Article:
Contact us today at (860) 215-2875 or email to discuss your concealed carry permit educational needs.

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Connecticut Gun Laws and Firearms Safety




What States Have Reciprocity with Connecticut?

Twenty-eight states have reciprocity with Connecticut, meaning they recognize permits issued by the state of Connecticut or allow Connecticut residents to carry without a permit. These states include: Alabama, Alaska, Arizona, Arkansas, Idaho, Indiana, Iowa, Kansas, Kentucky, Maine, Michigan, Mississippi, Missouri, Montana, Nebraska, New Hampshire, North Carolina, Ohio, Oklahoma, South Dakota, Tennessee, Texas, Utah, Vermont, Virginia, West Virginia, Wisconsin, Wyoming.

Which States’ Permits Does Connecticut Honor?

Connecticut does not honor permits from any other states. 

States That Have Restricted Reciprocity with Connecticut

Of the twenty-eight states that have reciprocity with Connecticut, fourteen of them have restricted reciprocity, including certain age restrictions. The following twelve states restrict permitless carry to individuals above the age of twenty-one: Arizona, Alaska, Iowa, Kansas, Kentucky, Maine, Oklahoma , Tennessee , Texas, Utah, West Virginia, Wyoming.

Missouri allows permitless carry for individuals above the age of nineteen and eighteen for military members. In Michigan, Connecticut residents must have a valid concealed carry license from their home state. 

Does Connecticut recognize constitutional carry?

No, it is not a constitutional carry state. 

Is open carry permitted in Connecticut?

Yes, with a CTPP. 

If Connecticut requires a license to carry a concealed firearm, how are those licenses issued?

Connecticut is a may-issue state with a suitability clause. 

What is the minimum age in Connecticut to get a concealed carry license?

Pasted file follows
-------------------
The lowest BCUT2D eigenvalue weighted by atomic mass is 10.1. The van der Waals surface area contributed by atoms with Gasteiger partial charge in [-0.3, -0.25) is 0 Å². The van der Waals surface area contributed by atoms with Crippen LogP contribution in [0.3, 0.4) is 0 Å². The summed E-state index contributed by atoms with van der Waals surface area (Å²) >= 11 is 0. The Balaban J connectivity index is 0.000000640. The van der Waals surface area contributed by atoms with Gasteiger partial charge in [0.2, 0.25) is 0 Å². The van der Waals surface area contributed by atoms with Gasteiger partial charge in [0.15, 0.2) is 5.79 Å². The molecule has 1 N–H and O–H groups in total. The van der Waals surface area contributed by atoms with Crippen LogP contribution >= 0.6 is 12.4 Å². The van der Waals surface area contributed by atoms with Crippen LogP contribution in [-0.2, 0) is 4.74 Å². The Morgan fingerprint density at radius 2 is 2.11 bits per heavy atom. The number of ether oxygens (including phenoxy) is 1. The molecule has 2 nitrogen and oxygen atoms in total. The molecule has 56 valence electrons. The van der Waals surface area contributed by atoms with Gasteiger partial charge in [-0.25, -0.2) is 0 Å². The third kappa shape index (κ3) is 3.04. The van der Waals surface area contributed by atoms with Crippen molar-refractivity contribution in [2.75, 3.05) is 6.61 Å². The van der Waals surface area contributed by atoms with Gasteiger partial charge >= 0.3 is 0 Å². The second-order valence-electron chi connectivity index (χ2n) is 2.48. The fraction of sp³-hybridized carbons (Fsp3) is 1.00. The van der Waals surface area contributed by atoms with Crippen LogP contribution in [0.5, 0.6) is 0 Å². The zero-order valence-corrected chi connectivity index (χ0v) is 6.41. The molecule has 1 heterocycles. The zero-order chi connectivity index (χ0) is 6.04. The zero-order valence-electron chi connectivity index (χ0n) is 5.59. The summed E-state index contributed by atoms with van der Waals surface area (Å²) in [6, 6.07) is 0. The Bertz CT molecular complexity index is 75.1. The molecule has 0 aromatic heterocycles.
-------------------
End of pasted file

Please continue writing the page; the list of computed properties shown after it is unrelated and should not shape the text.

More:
You must be at least twenty-one. 

Can you concealed carry weapons other than handguns in Connecticut with a concealed carry license (or under permit-less carry if applicable)?

No, you are not allowed to carry other concealed weapons.

Is it legal to own a taser or stun gun in Connecticut?

Both are legal in Connecticut for home or business use only. You may not carry them or transport them in a vehicle. 

Is it legal to buy or use chemical spray/pepper spray in Connecticut?

Yes. Pepper spray and chemical spray are legal in Connecticut. 

Does Connecticut have magazine capacity restrictions for handguns?

Yes. You may have no more than ten rounds. Any magazine that holds more than ten rounds is considered a “large-capacity magazine,” including a firearm magazine, belt, drum, feed strip, or similar device that has the capacity of, can be readily restored or converted to accept more than ten rounds of ammunition. 

Anyone in possession of a large-capacity magazine may be charged with a Class D felony. 

However, high-capacity magazines owned before January 1, 2014, may be grandfathered in as long as you declared possession of that magazine to the DESPP before that date. There are certain exemptions to the law.

Any feeding device that has been permanently altered so that it can no longer accommodate more than ten rounds, a magazine that is permanently non-operational or a .22 caliber tube ammunition feeding device is not considered a “large-capacity magazine.”

Does Connecticut have ammunition restrictions?

Yes. In order to purchase ammunition, you must have a firearm carry permit, long-gun/handgun eligibility certificate, sales permit, or an ammunition certificate. You can apply for an ammunition certificate with the Connecticut Commissioner of Emergency Services and Public Protection. This certificate must be renewed every five years, and you must be able to pass a background check. 

Incendiary .50-caliber and armor-piercing ammunition are illegal in Connecticut.  




Can you carry a concealed handgun in a vehicle in Connecticut?

Yes, with a CTPP. If you do not have a concealed carry permit, your gun must be unloaded and locked in a separate container from your ammunition. If your vehicle is unattended, your weapon must also be in a locked safe, glove box, trunk, or locked utility box that is secured to the bed of a truck. 

Can you carry a concealed firearm at roadside rest areas in Connecticut?

Yes. It is legal to carry a concealed firearm at rest stops. 

Can you carry a concealed firearm in state/national parks, state/national forest and Wildlife Management Areas in Connecticut?